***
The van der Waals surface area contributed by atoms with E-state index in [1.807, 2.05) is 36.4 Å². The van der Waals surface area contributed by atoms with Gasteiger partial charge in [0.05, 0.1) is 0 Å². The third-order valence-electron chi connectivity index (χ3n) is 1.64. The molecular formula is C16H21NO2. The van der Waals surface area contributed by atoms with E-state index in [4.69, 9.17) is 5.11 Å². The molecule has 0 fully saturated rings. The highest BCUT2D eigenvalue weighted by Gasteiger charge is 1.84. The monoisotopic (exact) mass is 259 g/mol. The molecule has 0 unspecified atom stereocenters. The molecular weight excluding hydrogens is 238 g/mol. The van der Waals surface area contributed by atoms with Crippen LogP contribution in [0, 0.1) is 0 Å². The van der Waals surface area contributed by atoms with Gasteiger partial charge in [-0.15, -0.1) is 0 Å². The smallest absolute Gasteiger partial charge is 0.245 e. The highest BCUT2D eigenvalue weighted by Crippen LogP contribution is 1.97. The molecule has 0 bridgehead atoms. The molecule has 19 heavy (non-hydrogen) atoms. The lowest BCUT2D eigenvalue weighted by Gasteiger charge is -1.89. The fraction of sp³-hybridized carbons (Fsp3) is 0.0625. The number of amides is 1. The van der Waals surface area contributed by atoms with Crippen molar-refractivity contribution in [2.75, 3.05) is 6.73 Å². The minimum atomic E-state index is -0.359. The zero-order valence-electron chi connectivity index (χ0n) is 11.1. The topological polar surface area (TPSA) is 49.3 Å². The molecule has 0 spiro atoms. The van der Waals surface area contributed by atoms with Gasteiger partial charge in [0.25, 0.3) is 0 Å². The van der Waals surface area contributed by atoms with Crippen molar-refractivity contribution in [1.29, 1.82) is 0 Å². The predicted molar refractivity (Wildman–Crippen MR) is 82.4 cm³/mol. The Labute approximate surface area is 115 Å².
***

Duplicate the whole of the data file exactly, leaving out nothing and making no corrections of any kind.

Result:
The van der Waals surface area contributed by atoms with E-state index in [1.807, 2.05) is 36.4 Å². The van der Waals surface area contributed by atoms with Gasteiger partial charge in [0.05, 0.1) is 0 Å². The third-order valence-electron chi connectivity index (χ3n) is 1.64. The molecular formula is C16H21NO2. The van der Waals surface area contributed by atoms with E-state index in [4.69, 9.17) is 5.11 Å². The molecule has 0 fully saturated rings. The highest BCUT2D eigenvalue weighted by Gasteiger charge is 1.84. The monoisotopic (exact) mass is 259 g/mol. The molecule has 0 unspecified atom stereocenters. The molecular weight excluding hydrogens is 238 g/mol. The van der Waals surface area contributed by atoms with Crippen LogP contribution in [0, 0.1) is 0 Å². The van der Waals surface area contributed by atoms with Gasteiger partial charge in [-0.15, -0.1) is 0 Å². The smallest absolute Gasteiger partial charge is 0.245 e. The highest BCUT2D eigenvalue weighted by Crippen LogP contribution is 1.97. The molecule has 0 bridgehead atoms. The molecule has 19 heavy (non-hydrogen) atoms. The lowest BCUT2D eigenvalue weighted by Gasteiger charge is -1.89. The fraction of sp³-hybridized carbons (Fsp3) is 0.0625. The number of amides is 1. The van der Waals surface area contributed by atoms with Crippen molar-refractivity contribution in [2.75, 3.05) is 6.73 Å². The minimum atomic E-state index is -0.359. The zero-order valence-electron chi connectivity index (χ0n) is 11.1. The topological polar surface area (TPSA) is 49.3 Å². The molecule has 0 spiro atoms. The van der Waals surface area contributed by atoms with Gasteiger partial charge in [0.25, 0.3) is 0 Å². The van der Waals surface area contributed by atoms with Crippen molar-refractivity contribution in [1.29, 1.82) is 0 Å². The predicted molar refractivity (Wildman–Crippen MR) is 82.4 cm³/mol. The Labute approximate surface area is 115 Å².